RSPB Scotland has embarked on a mission to make the conservation charity's Nigg Bay nature reserve even more special for visiting birds and birdwatchers. The reserve, which is just along the road from the Nigg fabrication yard on the Cromarty Firth, is well-known to local birdwatchers for its ability to attract thousands of visiting wading birds and wildfowl during the autumn and winter months.
However adopting a technique used at other RSPB reserves the RSPB team at Nigg Bay has created a "scrape" in order to attract birds to feed and roost much nearer the hide on the reserve. The work is being funded by the Landfill Communities Fund.
Isabel Morgan, warden at the reserve, said, "One of the most celebrated birdwatching sites in Britain is the "Scrape" at our Minsmere reserve in Suffolk. The Scrape is, basically, a manmade pond, which has extensive shallow edges which are designed to produce as much invertebrate-rich mud as possible. Birds just love it and touch down there to refuel on migration. The hides which overlook the Scrape provide wonderful views for visiting wildlife enthusiasts. We wish to do something similar at Nigg Bay so we have set about creating our own scrape by widening and re-profiling an existing pond that was dugout about 15 years ago.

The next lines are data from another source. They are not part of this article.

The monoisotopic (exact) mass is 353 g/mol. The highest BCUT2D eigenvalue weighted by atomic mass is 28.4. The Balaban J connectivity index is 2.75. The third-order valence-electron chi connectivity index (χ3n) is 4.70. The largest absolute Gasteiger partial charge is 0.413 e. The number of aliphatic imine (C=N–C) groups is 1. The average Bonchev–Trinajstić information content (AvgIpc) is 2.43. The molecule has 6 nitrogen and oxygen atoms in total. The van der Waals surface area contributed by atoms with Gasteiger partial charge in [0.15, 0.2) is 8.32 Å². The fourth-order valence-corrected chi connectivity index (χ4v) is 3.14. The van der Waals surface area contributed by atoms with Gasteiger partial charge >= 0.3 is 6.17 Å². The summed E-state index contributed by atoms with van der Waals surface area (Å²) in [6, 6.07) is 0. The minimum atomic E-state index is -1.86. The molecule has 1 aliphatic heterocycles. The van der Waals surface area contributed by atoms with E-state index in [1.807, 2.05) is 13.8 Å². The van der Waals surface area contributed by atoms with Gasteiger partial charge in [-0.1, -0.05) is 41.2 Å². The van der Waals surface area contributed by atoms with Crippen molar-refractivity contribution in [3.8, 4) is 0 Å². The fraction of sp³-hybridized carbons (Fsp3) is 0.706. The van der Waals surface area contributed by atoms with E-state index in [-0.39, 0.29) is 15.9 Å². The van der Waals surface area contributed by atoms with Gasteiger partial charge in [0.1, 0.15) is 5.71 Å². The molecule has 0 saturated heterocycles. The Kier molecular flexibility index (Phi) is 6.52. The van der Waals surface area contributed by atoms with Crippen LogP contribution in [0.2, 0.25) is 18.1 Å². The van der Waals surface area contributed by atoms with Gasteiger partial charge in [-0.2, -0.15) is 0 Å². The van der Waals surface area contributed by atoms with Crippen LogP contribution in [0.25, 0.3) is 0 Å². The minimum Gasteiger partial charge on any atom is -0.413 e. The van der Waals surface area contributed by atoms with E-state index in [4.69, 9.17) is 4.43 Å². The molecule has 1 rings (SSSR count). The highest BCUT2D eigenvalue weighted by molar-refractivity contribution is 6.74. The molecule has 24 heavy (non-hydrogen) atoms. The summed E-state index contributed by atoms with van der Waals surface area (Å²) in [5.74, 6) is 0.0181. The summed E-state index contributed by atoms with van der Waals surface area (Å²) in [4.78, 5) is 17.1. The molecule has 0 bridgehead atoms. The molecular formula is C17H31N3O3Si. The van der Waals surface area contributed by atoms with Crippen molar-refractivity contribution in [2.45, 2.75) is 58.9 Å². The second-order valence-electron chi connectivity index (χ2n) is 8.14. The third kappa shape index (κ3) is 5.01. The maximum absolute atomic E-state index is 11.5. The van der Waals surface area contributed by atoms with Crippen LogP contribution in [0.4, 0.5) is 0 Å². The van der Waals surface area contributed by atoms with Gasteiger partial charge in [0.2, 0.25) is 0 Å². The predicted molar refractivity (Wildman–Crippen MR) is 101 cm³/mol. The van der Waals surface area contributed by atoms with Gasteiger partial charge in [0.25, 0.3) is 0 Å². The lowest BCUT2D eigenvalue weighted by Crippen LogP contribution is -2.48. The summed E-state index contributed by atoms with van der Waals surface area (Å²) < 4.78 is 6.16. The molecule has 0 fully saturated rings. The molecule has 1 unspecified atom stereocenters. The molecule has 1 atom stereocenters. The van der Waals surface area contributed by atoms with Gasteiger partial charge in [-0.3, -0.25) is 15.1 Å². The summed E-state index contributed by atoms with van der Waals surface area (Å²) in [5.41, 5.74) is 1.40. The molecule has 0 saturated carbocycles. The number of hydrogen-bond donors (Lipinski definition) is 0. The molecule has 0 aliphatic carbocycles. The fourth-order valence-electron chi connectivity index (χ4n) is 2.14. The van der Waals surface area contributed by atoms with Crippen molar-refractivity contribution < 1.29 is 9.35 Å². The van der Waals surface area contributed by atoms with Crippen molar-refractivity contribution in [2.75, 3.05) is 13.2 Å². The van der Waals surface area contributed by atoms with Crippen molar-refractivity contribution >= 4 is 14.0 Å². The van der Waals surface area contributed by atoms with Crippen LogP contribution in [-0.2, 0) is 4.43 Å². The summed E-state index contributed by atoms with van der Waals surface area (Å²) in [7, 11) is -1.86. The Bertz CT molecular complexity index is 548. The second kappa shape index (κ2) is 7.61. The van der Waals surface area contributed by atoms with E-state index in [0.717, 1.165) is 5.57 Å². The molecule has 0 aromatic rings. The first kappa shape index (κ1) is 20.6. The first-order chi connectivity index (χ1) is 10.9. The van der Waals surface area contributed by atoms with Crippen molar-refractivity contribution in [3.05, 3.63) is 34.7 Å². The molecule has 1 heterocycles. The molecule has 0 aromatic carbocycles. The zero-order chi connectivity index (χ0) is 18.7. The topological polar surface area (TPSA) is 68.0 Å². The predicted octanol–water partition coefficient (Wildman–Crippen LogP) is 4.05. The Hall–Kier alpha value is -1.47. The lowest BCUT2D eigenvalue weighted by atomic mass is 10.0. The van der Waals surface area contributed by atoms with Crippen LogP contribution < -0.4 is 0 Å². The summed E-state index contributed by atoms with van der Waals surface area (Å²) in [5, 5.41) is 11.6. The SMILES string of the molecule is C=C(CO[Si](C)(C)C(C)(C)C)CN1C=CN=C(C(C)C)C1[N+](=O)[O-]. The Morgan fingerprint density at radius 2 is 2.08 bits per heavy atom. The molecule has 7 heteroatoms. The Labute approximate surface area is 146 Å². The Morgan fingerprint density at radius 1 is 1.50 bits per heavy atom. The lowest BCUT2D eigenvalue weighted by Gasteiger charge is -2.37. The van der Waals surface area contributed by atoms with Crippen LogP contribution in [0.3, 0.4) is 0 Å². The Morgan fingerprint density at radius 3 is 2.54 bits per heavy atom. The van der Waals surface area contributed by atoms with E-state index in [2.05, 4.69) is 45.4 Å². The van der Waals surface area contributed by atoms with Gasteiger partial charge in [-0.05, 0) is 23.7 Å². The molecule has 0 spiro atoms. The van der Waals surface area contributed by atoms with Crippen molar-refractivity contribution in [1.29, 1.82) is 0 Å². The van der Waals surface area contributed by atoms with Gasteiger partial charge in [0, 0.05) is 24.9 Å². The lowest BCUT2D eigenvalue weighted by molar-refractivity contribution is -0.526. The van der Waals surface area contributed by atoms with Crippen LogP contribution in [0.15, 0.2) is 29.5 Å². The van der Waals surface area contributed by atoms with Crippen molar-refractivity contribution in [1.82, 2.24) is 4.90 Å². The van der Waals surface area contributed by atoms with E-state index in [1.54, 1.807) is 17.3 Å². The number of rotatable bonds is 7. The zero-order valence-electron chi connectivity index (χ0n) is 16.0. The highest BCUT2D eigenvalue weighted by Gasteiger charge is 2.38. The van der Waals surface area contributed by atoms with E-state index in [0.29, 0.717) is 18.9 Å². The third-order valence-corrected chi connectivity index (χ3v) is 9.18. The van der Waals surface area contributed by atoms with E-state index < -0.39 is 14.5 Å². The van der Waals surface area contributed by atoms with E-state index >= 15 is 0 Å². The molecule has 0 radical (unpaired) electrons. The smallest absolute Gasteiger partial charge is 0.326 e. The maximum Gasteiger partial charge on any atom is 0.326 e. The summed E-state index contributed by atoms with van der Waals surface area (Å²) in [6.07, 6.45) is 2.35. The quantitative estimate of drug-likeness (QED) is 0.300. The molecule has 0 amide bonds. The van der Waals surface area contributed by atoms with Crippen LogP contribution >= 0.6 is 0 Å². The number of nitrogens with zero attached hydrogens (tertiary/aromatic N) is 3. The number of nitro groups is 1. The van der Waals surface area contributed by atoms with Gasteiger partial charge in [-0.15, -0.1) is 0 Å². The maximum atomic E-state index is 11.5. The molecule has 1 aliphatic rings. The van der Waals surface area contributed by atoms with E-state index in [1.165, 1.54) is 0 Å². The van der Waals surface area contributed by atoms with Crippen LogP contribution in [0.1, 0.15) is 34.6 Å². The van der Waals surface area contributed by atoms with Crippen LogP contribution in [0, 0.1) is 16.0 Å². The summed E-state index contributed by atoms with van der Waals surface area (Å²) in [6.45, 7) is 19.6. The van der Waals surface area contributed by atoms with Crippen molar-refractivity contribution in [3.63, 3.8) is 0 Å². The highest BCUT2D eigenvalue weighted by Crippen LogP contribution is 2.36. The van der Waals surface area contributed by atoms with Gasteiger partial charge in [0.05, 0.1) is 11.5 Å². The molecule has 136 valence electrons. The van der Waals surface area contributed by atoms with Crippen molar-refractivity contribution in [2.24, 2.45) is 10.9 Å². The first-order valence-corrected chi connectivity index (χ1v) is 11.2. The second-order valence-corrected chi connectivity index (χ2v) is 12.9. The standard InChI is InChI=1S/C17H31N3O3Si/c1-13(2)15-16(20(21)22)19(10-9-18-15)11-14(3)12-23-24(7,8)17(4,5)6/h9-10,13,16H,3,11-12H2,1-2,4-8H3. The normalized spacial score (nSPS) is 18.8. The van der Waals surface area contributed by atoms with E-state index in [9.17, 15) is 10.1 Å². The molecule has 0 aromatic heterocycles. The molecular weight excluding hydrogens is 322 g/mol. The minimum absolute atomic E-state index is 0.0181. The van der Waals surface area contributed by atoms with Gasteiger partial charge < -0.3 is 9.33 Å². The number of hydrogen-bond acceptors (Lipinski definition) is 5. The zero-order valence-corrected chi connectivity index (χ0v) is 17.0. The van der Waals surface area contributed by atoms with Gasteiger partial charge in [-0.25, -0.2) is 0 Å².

"Although the pond was being used by the odd little grebe, mallard and heron, which are great to see, it was too deep for lapwing, redshank curlew and other waders to benefit from as well. Since then our understanding of managing wetlands for waders has developed so we decided to make some changes."
Isabel discovered on commissioning the work with local contractor DH Munro that they had created the original pond 15 years earlier. She said, "It was nice to welcome them back on site. DH Munro did a great job and were really on board with what we were after. Among the new features are islands which we hope will be used for breeding by lapwings or other waders. We have also installed a system which will make it a lot easier to alter the water levels in the scrape to create the best feeding and habitat that we can, which wasn't really possible with the pond.
"The scrape is easily viewed from the hide and with the benefits of better feeding the scrape can provide, compared to the original pond, it should encourage the birds to use the area more regularly and provide a far better viewing opportunity for visitors to the hide."
Isabel added, "The scrape still looks a bit raw at the moment but the vegetation will recover. At the moment a pair of mallards have been in residence pretty much since the water was allowed into the scrape and a couple of oystercatchers and curlew have already visited but now it's just a waiting game. It will take a bit of time to mature into its full potential but other than a bit of tweaking as the ground settles and keeping an eye on the water levels we will leave it to Nature to do the rest."
Nigg Bay can be reached from the A9. Heading north, turn right at the Nigg roundabout onto the B9175 signed to Arabella. Continue on this road for approximately 3.75 miles (6 km) until you see the RSPB sign on the right, directing you to the car park.
More information is available at www.rspb.org.uk/niggbay